A new distiller will help shine a spotlight on the UK’s growing craft gin category when it features on popular BBC series Countryfile this weekend.
Tom Warner and Sion Edwards with their Holstein still “Curiosity”
Based in a converted barn in the Northamptonshire village of Harrington, Warner Edwards launched its “Harrington Dry Gin” on 6 December 2012 and is now building distribution with specialist outlets such as Fortnum & Mason and Master of Malt.
The company was founded by agricultural college friends Tom Warner and Sion Edwards, who decided to go into business together after 10 years building separate careers.
Having considered ideas including an essential oils business and a Welsh vodka operation, the pair settled on the opportunity presented by the growing interest in craft gins and took over a barn on Warner’s family farm.
With an RRP of £33, Warner Edwards gin uses spring water from the farm and homegrown elderflower, which is blended with 10 other “secret” botanicals. Last month the business added a new “elderflower steeped” expression, with a damson version due to launch in time for Autumn.
For the distillation process, the company produces batches of just 700 bottles at a time using a copper Holstein still that it claims is the only one of its kind in the UK.
Called “Curiosity” after a cat that left paw marks in the wet concrete when the barn floor was relaid, the still features a patented catalyser that extracts harmful cyanides, acids and carbamates during the distillation process.
Explaining that the top of the distillation column also contains a section full of copper plates, Warner told the drinks business: “The greater the copper area, the smoother the spirit.”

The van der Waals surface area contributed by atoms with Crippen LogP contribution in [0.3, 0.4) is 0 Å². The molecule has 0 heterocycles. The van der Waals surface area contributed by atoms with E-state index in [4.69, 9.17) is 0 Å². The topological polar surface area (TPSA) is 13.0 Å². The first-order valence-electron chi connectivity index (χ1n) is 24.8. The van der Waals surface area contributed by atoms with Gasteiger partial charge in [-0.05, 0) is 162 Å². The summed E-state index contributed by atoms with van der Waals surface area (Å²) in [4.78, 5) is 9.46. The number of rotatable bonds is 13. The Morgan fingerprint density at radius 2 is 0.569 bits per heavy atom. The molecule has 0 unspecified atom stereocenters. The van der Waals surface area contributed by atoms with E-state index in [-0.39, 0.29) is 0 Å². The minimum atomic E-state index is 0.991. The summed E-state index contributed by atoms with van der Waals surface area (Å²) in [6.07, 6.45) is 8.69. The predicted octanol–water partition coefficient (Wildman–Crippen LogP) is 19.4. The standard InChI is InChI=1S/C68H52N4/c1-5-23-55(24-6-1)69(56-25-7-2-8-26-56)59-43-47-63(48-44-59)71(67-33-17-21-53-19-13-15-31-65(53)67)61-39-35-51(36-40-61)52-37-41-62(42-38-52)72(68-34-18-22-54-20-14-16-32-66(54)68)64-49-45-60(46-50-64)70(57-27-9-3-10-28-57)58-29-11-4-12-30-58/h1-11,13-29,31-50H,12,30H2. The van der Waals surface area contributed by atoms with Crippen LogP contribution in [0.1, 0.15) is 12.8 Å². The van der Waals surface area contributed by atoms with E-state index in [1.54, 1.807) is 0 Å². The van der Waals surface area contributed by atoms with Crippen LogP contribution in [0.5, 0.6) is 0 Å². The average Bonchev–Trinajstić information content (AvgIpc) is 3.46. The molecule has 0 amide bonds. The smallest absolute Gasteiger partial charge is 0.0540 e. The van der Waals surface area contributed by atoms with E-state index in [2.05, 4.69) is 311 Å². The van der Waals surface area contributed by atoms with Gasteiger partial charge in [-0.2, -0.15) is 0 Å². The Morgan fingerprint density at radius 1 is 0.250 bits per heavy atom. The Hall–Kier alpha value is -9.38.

While the Countryfile appearance on 7 April will provide welcome publicity, Edwards expressed his confidence that the UK’s craft distilling movement offers “significant room for growth”.
However, he also warned of an element of “saturation” as a flurry of new small producers enter the market at the same time as some larger brands move to tap into the artisanal image of the boutique operations – Bombay Sapphire is due to open a new “Home of Imagination” distillery and visitor centre in Hampshire this Autumn.
Despite such moves and an increasingly crowded market, Warner remarked: “consumers are becoming wise to the ‘faux’ brands and true craft distillers have an anchor point and scale that bigger brands will struggle to replicate.”
Predicting a polarisation in the market as consumers seek value either “through discernible quality or cost,” Warner said: “I envisage the market share of larger brands will diminish and craft distilleries will take this share.
The large brands will always be big but they will probably focus growth in emerging markets, where competition is lower.”